Future research should explore these potential relationships further. The centrality of the four continua in the model is intended to demonstrate the extent to which the continua were the primary finding of this study and also to decenter the idea of self. While many student development models place a student's sense of self at the core of the model, our findings highlight the way that students understand themselves is a complex, messy process. Centering the self emphasizes the idea of self-direction at the expense of the process of self-discovery. For queer people, privileging the idea of self-direction risks understating the extent to which the process of self-discovery relies on normative and restrictive social discourses beyond an individual's control and further risks ignoring the time self-discovery processes take.

As noted in Theoretical Proposition Two, no two students with disabilities in our sample manifested precisely the same configuration of queer ideals, queer performativity, intersectionality, and punishment as they navigated their understandings of self and normative social structures related to gender and sexuality. Their lived experiences could be located at various places on the four continua. Normative social structures exert a form of environmental press that sends powerful messages about socially acceptable ideals and performances related to gender, sexuality, disability, and intersectionality. These normative structures also teach individuals that punishment will result when individuals ignore or resist hegemonic norms. As such, normative social structures appear at the top of the model showing press on the continua which, thereby shape a person's sense self. There are also direct arrows from normative social structures to self to denote the myriad of other presses (outside the scope of our continua) that individuals experience. Framing normative social structures as we have, incorporates Theoretical Proposition Three's recognition that students with disabilities are engaged in acts of liminality as they make meaning of their genders and sexualities. This depiction means that both normative social and self function as the visual and conceptual anchors at the periphery of the model while the continua sit at the center of the model and describe any changes therein. In sum, the end result of depicting Theoretical Propositions One, Two, and Three as an integrated, grounded model is that it can also serve as a heuristic and impetus for future research.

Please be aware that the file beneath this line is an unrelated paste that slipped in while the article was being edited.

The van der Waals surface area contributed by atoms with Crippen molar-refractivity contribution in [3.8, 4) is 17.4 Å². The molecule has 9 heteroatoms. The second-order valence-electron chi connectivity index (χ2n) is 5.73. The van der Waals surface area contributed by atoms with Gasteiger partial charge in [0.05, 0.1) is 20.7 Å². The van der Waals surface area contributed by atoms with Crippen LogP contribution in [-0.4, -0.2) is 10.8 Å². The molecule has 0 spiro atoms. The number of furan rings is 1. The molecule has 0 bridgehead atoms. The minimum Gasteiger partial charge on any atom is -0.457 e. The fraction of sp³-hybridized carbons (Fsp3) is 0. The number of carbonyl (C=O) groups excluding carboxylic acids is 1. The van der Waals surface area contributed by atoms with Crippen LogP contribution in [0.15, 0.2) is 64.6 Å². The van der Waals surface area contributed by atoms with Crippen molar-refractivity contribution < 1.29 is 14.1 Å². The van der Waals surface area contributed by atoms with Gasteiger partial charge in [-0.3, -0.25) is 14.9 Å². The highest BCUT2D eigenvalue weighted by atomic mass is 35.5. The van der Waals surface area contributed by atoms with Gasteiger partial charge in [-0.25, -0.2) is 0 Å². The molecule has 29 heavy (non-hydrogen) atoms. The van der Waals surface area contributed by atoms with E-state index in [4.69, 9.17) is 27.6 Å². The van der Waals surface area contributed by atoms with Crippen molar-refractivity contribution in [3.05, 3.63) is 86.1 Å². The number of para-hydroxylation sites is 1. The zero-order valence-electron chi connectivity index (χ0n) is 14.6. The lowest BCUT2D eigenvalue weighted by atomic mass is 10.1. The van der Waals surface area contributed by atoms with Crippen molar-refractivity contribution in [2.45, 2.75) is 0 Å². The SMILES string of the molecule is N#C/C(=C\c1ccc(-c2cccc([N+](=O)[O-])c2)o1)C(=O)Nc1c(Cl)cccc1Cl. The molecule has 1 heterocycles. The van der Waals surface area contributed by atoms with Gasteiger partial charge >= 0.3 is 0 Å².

Implications and Recommendations

Our study findings emerge from a rich tradition of queer, crip scholarship addressing the potential for transgression against oppressive norms in the gender and sexual identity constructions of people with disabilities (e.g., Butler, 2004; Kafer, 2013; McRuer, 2011). Within this literature base, we acknowledge that our findings appear to offer only limited expansion of existing theory and empirical findings. However, most of this literature focuses on the gender and sexual performance of adults with disabilities. In focusing on college students with disabilities, we reveal the messy work of constructing queer, crip identities in a key time for identity development. As such, our findings establish the foundation for future research that delves even more deeply into the ways students with disabilities learn and adopt queer ideals and enact queer performativity as an ongoing developmental process. Additional research should explore the congruence (or lack thereof) between students' thoughts (e.g., queer ideals) and behavior (i.e., queer performances) and how these phenomena shape student's sense of self. For instance, how is it that so many students expressed relatively radical queer ideals (e.g., fluidity, spectrums, rejecting labels, breaking binaries) while simultaneously using restrictive language (e.g. female, male, 90-95% straight) and norms (e.g., "male role-killing bugs"). Did this incongruence result from a lack of knowledge and/or developmental readiness? Our findings do not provide a full answer to this question, but highlight the need for future scholarly attention. Despite the need for more research, we believe that these findings can inform practice. All educators, no matter their role in higher education, can engage in efforts to deconstruct restrictive norms by: using inclusive language; queering curriculum and extra-curriculum; challenging binary thinking and behavior from students and colleagues; and working to change individuals who, and systems that, deliver punishments.